Aggression like that falls squarely within both the realms of abuse, and domestic violence. Depending on where you live, you may have an obligation to remove your son from that.

There’s limited value in knowing that. The question is what to do about it.

A lot of this behaviour comes from a person who lacks insight into what they’re doing, why they’re doing, the impact it’s having, and how to manage their emotions differently. Being able to level with someone you love, in a non-judgmental way, that this is a problem, and you’d like them to learn skills to manage their anger differently, can be a very difficult conversation to have. And it’s more likely multiple conversations, rather than one big successful one.

In a child’s mind, displays of aggression like that, even from a very young age (it’s likely that within a couple of hours of birth, babies are already registering and responding to emotional displays like that) makes the home environment and their primary carer unstable, unreliable and unsafe. Which is essential for more complex social skills and personal development to take place.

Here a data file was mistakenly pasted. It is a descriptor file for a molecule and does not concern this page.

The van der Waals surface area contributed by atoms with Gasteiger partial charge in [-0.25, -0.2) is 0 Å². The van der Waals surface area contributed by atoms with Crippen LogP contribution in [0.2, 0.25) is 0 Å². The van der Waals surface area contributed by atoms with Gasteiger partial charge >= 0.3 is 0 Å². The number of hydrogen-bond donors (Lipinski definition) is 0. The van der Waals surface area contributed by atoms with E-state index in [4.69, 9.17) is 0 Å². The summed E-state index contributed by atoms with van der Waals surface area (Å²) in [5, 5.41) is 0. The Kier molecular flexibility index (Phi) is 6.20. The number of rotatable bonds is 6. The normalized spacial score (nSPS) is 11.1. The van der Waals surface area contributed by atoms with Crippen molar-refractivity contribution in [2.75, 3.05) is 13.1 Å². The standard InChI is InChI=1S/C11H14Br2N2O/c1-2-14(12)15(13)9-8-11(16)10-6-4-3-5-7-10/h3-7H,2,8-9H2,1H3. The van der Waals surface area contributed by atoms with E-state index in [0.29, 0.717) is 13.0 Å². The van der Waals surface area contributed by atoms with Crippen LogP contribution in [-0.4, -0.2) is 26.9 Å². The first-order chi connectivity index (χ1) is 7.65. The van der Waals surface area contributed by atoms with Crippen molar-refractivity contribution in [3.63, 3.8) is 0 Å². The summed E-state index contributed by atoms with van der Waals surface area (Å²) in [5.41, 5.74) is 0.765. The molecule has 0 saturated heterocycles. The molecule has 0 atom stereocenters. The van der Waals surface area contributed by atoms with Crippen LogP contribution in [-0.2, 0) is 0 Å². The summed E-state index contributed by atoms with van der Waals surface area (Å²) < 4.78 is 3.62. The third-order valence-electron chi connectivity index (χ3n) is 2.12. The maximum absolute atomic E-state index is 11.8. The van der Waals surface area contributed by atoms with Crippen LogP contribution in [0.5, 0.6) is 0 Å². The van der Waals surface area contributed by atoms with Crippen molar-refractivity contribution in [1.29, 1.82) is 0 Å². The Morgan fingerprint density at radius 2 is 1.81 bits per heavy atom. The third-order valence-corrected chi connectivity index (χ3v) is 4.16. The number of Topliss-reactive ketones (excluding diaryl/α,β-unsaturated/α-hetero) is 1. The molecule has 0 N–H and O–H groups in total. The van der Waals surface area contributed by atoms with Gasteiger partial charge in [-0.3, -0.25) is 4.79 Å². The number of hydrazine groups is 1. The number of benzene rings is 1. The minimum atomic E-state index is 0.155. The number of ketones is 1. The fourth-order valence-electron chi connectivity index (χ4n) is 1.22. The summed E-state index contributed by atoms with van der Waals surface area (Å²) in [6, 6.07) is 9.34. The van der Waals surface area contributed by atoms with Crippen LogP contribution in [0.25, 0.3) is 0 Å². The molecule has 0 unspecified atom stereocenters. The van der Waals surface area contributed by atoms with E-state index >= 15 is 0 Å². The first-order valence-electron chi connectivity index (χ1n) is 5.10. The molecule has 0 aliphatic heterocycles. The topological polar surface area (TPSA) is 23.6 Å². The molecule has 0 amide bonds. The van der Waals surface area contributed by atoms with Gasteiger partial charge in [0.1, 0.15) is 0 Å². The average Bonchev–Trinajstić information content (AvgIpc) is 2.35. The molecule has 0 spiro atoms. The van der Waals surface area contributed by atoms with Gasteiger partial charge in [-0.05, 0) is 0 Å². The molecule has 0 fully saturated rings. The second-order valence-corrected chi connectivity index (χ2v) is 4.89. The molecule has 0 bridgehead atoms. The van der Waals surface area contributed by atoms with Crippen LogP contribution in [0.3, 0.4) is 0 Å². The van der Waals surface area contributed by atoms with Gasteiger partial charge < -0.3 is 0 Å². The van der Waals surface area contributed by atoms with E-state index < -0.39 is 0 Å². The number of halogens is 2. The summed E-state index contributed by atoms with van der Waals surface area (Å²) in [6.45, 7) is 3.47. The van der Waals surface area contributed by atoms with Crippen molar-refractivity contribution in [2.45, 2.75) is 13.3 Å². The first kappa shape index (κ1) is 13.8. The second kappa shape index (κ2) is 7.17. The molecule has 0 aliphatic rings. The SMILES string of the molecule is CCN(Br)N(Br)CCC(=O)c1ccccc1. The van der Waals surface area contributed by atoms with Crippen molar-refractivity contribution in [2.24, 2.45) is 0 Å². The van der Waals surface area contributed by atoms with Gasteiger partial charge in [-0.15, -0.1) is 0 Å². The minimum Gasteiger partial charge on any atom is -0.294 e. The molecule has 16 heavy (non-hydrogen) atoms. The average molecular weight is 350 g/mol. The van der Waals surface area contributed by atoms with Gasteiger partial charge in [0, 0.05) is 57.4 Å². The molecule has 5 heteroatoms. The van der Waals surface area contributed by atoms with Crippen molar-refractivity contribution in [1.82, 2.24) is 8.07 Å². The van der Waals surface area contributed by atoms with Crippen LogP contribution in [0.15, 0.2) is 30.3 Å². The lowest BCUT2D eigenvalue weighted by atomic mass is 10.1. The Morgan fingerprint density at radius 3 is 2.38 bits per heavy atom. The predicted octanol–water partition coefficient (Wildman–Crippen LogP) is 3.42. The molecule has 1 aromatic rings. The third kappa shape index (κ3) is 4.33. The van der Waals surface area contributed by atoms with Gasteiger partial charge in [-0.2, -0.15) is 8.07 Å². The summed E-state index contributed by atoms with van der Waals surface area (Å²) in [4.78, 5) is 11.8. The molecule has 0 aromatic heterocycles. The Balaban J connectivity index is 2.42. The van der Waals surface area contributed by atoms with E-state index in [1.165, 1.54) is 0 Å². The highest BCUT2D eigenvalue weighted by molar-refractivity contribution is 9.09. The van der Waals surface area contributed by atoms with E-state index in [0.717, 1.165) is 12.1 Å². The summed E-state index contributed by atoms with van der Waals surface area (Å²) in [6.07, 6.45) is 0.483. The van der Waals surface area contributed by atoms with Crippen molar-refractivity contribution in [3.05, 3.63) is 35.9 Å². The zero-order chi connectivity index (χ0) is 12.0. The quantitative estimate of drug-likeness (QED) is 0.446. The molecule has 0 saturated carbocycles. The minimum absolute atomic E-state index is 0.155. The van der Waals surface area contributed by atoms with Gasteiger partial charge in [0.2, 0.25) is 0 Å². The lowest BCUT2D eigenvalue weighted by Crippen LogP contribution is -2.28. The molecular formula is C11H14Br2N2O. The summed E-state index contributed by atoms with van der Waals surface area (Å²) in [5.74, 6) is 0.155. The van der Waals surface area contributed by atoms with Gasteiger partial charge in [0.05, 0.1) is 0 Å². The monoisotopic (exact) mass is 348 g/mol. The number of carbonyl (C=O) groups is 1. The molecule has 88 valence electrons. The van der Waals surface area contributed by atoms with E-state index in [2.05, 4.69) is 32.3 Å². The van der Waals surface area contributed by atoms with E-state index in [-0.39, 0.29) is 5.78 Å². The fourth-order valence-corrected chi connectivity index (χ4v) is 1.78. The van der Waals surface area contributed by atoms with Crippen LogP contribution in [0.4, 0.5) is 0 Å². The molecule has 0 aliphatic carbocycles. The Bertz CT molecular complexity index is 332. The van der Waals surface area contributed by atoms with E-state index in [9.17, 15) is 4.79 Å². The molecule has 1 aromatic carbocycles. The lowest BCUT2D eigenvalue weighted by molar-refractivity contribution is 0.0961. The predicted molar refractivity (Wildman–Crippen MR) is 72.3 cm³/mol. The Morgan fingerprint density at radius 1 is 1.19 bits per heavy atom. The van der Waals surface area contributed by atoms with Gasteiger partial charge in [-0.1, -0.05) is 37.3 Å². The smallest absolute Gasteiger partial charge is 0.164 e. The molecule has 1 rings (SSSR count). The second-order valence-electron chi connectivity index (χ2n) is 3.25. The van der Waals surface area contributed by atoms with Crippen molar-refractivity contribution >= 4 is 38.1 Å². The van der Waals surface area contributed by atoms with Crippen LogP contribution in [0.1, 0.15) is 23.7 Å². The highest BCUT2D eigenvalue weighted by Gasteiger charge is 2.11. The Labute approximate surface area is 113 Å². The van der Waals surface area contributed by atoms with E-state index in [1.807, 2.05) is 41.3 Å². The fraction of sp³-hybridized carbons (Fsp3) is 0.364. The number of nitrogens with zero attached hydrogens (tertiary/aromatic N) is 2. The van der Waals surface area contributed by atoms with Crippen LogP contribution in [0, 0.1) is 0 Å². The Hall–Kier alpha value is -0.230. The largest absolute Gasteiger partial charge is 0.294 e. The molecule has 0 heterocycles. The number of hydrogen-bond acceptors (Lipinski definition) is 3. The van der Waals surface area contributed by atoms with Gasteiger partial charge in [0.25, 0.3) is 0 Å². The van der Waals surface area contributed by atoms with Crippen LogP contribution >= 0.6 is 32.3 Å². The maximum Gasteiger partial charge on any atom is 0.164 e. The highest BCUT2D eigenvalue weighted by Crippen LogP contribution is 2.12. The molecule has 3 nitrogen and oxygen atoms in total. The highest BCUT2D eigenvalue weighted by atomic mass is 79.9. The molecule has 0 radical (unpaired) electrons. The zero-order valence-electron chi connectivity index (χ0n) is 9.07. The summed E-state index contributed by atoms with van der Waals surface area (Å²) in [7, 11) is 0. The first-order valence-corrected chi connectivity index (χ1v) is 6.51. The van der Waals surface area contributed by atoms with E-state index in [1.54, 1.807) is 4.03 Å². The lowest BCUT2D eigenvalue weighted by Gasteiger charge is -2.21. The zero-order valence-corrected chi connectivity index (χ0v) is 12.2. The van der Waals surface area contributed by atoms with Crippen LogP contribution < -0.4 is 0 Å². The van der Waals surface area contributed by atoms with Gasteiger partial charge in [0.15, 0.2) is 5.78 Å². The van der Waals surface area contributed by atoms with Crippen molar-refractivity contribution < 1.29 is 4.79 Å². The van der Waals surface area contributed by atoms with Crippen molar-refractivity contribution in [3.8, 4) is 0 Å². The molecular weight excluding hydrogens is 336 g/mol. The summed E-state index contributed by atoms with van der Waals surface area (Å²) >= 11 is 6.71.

But it’s absolutely changeable. Anger management is a thing because it’s a skill that can be learned. In a lot of places, there’s excellent programs available that are designed by, and run for, men so that it doesn’t have the issues of more mainstream therapy that men so often find inaccessible.
 
You are not overreacting. I have been in a similar situation. The angriest person in the room is a power strategy. Unfortunately too many women and children are conditioned that this is just how life is and to accept it. Very common in codependent dynamic. It is a complex situation to be in. My suggestion is to disengage with that behavior as much as possible. Leave the room or the house—with your son if possible— every time he rages. Let him know that you will engage when he is calm but not when he’s raging. It’s a shift in what you are willing to accept.
 
Whether he means it or not, loves you or not, is irrelevant.
Wow. Going to ponder this.
Safety comes in many forms.

But you know that you don't feel safe to fully express yourself and just relax.
very true. It's exhausting.
If he cannot maintain emotional composure on his own and he is unwilling to seek help to change it, then you have a lot of thinking to do about your future and your child's future.